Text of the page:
Even though the Paris High School football program may not have enough players to field a JV team this season, one fact that's incredibly evident is that head coach Gary Crusha and staff are looking to improve upon the two wins they sported last season.
The only way that goal can become a reality is through events like the one the Coyotes are hosting this week Mon-Fri. from 5:00 p.m.- 7:00 p.m.
"We just want to get back to the basics of our offense and our defense. Earlier this summer we laid down some new fundamentals on both sides of the ball. Now we want to focus on executing those principles in the heat," Crusha said. "This is the climate we're going to have for the next couple weeks. Hopefully the players we've been missing recently will all come together and we'll begin to gel a little bit."
Just like most football programs this time of year, Paris' roster hasn't had a chance to work as a complete unit yet because of issues like family vacations and lingering injuries. The difference between the Coyotes and other teams is that in addition to low participation numbers they also have to share their athletes with every other sport at the school and during the summer that often results in scheduling conflicts.
"We pretty much scrapped our whole offense from 2016. Now we've got basically a brand new attack designed around a couple people, so when those faces changed so did our offense. Now we've got a few people who are playing new positions," said Crusha. "These kids are going to play hard. We're young. Of the 20 players we have now, seven are freshmen and five or six are sophomores. We won't have a lot of experience, but the guys will give it everything they've got. That's all I can ask for."
Even though most people who live in and around Paris do so because of how undisturbed the area is by modern expansion, it's that same rural nature that keeps the attendance numbers at the high school low. While those circumstances certainly lend themselves to the idea of a close-knit community, the actuality of individuals who consider this teams efforts a personal cause seems to vary from one year to the next.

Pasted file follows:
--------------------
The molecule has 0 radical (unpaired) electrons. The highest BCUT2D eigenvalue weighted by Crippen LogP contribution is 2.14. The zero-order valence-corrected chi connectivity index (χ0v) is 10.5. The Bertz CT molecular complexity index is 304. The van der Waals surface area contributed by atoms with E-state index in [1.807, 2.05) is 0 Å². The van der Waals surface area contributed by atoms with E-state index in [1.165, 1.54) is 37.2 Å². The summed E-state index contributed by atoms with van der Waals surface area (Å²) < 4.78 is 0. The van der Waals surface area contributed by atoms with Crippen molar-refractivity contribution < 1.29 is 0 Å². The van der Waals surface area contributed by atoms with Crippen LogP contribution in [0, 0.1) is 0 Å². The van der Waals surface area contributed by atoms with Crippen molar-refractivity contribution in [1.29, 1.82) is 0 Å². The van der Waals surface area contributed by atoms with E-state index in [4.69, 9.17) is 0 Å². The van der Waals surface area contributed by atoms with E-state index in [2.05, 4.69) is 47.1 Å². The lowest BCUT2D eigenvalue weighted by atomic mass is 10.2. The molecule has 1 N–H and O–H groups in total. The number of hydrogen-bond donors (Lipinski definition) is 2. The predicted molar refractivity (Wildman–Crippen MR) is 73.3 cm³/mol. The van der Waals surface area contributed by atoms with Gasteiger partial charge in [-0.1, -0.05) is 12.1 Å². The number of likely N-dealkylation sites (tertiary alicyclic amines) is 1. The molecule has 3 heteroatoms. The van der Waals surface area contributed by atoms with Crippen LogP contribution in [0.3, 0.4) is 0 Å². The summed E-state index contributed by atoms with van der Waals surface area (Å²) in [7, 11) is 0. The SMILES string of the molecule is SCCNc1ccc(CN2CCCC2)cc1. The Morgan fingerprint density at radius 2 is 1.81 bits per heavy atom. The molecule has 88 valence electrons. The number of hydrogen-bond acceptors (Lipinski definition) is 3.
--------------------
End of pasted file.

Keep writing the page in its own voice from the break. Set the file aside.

"Coyote Pride is kind of a community thing. We've been trying to build on that for the past seven years. It helps when you win more," Crusha said. "A couple years ago we had some really good teams. It seemed like their was more community pride then than there was last year when we had a bit of an off season. It doesn't change for me. This will be my 21st year coaching. I still get excited for Friday nights. I enjoy going out there and leading these boys and hopefully we find more success in 2017."
Once this camp runs from July 17-21, the second high school athletic dead period takes place from July 24-28. It's all business after that starting July 31st with the first official day of practice.
"We have to play as a cohesive unit. That's why I told our freshmen that they're going to get vasity playing time," said Crusha. "A lot of these guys are brand new to varsity football. We're going to have 14 and 15 year old kids going up against 17 and 18 year olds. That means our juniors and seniors are going to have to be good role models. The upperclassmen are going to have to help us fill those holes in. We're not going to ask them to do more then they can. Just be a cog that helps our engine run."
Once the regular season begins Aug. 18 against Lee's Summit North, that will be the first of five home games over the initial six weeks of the schedule for this squad. Paris then plays a pair of games at Monroe City on Sept. 29 and Oct. 20 that are sandwiched around its final regular season home contest against Schuyler County on Oct. 6 according to www.maxpreps.com.
"I enjoy coaching at a small school because you're on a more personal level with these kids. You not only get to know them at school, but you get to know their families and their background," Crusha said. "It's a lot like we have our on family environment. It's really enjoyable to coach in that type of environment."